The whole idea of using power tools and machinery to remove arduous work from a project is understandably seductive and makes a lot of sense. Why engage in unnecessary and unbeneficial work if it can be avoided? For instance, I cannot see any virtue in using a foot treadle to operate a wood turning lathe. Clearly, my energy is better spent concentrating on the task of shaping the object, leaving the lathe rotation to an electric motor. Another example is hand ripping of logs or boards. Definitely a job for heavy machinery!
So, if there are logical places to use electric energy, why not do everything with power tools? Why not just bypass the whole hand tool regime and go directly to the power tools?
I am sure most woodworkers have pondered this question at sometime in their career. If it takes “x” amount of time and energy to build a piece of furniture by hand, how much less would it take to do it with power tools? This line of thinking has brought an increasingly larger number of power tools into even the smallest workshops. When I took my apprenticeship, I was limited to the use of a drill and a belt sander, and using the belt sander was considered cheating. It was a tremendous novelty when I bought my first electric router because it opened the door to the potential of power tools. Since then, scores of power tools have been invented and are an accepted part of woodworking.
The question still remains, “could we do everything with power tools alone and therefore take all the work out of woodworking?” The answer is no, if we are talking about a small-scale operation. A hobbyist or a one or two person furniture shop is going to need the help of quite a few hand tools. If, on the other hand, you intend to operate a furniture factory, you might well be able to produce finished components by machine.
If hand tools are a necessary part of woodworking, even when power tools are available, which tools do you need? In some cases, hand tools are used to adjust machined conditions. The following examples show the indispensability of hand tools, even if you use power tools for most of the work.
I like using a dado system for cabinet box construction. Using a carbide dado set on a table saw, I can achieve good locational accuracy and easy assembly. This joint encourages the cabinet to go together in a square and secure manner, but it is not perfect. Occasionally, the plywood or veneered chipboard is not completely flat at the time of machining. This means that the depth of the dado can vary slightly. I use an ancient hand router (which is really a chisel held in a block of wood with a wedge) to confirm the depth of the dados before assembly. Stanley makes a metal router plane if you prefer. Unfortunately, all plywood is not sanded to the exact same thickness, particularly at the end of the sheet. To be sure, I preassemble dry. If I find an over thickness piece of ply, I use a side angle plane to enlarge the width of the dado to suit.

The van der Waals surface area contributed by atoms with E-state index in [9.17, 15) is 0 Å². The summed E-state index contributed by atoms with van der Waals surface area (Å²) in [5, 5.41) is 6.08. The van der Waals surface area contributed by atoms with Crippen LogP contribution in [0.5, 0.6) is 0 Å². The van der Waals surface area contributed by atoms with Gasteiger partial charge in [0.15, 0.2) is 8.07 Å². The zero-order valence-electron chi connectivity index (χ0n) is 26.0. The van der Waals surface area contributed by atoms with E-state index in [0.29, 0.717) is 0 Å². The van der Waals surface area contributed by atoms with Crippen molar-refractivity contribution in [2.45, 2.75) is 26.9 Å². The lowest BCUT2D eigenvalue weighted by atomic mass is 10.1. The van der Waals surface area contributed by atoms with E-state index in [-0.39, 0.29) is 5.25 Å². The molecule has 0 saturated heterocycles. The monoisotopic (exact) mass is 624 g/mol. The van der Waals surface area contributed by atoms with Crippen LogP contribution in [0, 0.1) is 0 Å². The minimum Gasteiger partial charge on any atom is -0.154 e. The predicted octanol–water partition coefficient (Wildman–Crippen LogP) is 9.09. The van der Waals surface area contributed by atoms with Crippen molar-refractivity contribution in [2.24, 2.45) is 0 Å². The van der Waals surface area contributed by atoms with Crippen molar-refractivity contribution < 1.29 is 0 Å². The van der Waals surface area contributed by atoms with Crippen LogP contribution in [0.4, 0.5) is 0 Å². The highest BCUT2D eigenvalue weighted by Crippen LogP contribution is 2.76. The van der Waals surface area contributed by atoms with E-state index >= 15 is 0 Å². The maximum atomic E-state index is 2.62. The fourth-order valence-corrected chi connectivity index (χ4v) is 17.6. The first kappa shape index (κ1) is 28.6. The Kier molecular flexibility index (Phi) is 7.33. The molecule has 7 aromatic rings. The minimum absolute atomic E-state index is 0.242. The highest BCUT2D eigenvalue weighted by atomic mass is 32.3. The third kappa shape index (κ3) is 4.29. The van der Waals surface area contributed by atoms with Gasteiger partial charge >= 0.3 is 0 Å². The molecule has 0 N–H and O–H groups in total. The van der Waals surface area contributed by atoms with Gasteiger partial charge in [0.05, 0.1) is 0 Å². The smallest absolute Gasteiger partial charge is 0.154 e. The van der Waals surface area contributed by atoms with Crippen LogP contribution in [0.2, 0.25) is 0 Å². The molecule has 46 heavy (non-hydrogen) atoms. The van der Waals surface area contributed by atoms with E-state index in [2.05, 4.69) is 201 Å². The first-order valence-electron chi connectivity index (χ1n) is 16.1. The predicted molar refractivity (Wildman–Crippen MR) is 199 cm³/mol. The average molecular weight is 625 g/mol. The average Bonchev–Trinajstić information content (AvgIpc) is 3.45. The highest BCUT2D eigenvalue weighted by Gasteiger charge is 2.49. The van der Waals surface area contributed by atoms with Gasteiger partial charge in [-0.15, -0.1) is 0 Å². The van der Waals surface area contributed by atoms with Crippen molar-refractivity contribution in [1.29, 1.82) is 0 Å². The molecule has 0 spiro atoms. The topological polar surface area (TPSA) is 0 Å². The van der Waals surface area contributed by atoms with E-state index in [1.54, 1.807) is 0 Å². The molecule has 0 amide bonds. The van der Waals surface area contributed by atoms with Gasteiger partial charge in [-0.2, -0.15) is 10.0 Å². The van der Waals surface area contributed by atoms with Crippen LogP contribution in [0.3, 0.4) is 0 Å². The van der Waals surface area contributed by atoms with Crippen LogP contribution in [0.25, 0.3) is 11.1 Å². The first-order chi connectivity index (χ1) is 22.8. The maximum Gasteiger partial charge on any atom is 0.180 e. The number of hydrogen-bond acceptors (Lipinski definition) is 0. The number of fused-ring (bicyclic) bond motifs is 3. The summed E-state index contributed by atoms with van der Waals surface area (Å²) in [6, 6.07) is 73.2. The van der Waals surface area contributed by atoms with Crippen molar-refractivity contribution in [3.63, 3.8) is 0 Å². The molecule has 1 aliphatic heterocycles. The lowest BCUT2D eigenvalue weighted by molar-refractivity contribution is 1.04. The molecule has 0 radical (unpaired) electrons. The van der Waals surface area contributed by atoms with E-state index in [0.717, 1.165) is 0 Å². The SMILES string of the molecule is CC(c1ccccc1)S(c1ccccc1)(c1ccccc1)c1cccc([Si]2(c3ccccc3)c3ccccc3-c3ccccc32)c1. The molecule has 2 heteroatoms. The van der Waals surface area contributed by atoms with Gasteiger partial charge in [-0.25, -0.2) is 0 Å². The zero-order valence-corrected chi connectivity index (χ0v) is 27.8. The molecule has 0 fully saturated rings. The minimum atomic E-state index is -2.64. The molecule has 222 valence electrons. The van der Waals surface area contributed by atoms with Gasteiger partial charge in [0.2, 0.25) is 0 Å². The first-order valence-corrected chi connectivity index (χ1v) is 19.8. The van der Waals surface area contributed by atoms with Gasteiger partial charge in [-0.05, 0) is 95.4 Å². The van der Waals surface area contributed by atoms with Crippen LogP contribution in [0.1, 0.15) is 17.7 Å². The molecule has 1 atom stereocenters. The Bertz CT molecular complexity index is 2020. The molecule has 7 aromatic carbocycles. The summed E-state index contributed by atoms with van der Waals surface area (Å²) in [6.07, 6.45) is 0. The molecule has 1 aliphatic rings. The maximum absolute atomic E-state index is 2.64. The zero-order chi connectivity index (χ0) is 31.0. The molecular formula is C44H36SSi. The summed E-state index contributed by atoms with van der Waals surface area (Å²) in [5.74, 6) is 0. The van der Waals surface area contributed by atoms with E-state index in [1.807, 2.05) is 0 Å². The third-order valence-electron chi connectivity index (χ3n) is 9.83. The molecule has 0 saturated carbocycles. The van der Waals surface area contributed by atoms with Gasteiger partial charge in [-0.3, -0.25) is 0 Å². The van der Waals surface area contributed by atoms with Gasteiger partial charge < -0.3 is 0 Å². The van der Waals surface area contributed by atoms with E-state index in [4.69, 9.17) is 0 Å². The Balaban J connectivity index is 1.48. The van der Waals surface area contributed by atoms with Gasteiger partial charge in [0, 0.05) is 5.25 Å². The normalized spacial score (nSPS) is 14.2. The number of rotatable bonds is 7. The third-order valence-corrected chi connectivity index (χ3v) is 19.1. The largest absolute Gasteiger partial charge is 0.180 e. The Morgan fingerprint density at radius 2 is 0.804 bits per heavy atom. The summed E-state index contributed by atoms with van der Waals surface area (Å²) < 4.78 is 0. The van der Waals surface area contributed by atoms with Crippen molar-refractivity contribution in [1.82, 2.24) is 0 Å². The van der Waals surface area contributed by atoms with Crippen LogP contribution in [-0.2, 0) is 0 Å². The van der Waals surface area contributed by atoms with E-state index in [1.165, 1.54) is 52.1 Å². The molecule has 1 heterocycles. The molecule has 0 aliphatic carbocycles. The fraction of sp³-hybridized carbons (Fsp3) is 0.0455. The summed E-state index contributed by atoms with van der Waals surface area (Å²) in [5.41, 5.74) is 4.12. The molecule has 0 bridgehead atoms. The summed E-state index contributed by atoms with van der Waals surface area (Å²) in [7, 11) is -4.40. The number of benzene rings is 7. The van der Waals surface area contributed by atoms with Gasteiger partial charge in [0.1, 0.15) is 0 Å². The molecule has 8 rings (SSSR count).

When mortise and tenon joints are required, I often use a regular rabbet plane to adjust the face of the tenon. Likewise the shoulder plane is perfect for fine adjustments to the shoulder. Mortises that are routed leave round ends. Either the corners have to be chiseled square or the tenons have to be rasped round. When a cabinet is being assembled, it is often an advantage to use a sash clamp to locate the parts and hold them long enough to air nail or staple together. I use a wide range of clamps on every project, including “C” clamps, spring clamps and hand screws.
I use a block plane to adjust the mitres on mouldings that are applied after assembly. I adjust open mitres on mouldings that might be slightly twisted or inconsistent profile with this low angle block plane.
Tight inside corners that need some help can easily be reached with the bullnose plane. The latest design even allows the front to be removed. Doors that are to be fitted into a front frame often need to be adjusted with a joining plane.
Inevitably, when it comes to the final cleanup sanding before finishing, you find a spot of glue or a tear out from the planer. I use the simplest tool in my collection, the card scraper. This single piece of sheet metal thickness steel, when sharpened properly, removes glue and tear out without a trace. A few strokes with the sanding block and the project is ready for finishing. In addition to the already mentioned tools, I use number of other handtools, including a dovetail, tenon, hand and coping saw, a brad point hammer, a mallet, a variety of chisels and screwdrivers. I also use a three-piece set of oilstones to keep the edge tools in working condition.
You can easily see that my collection of hand tools (originally bought to be used on their own) work quite well with a number of power tools.
Perhaps, like me, you have begun to wonder which way this really works: hand tools are a perfect compliment to power tools; or is it the other way around?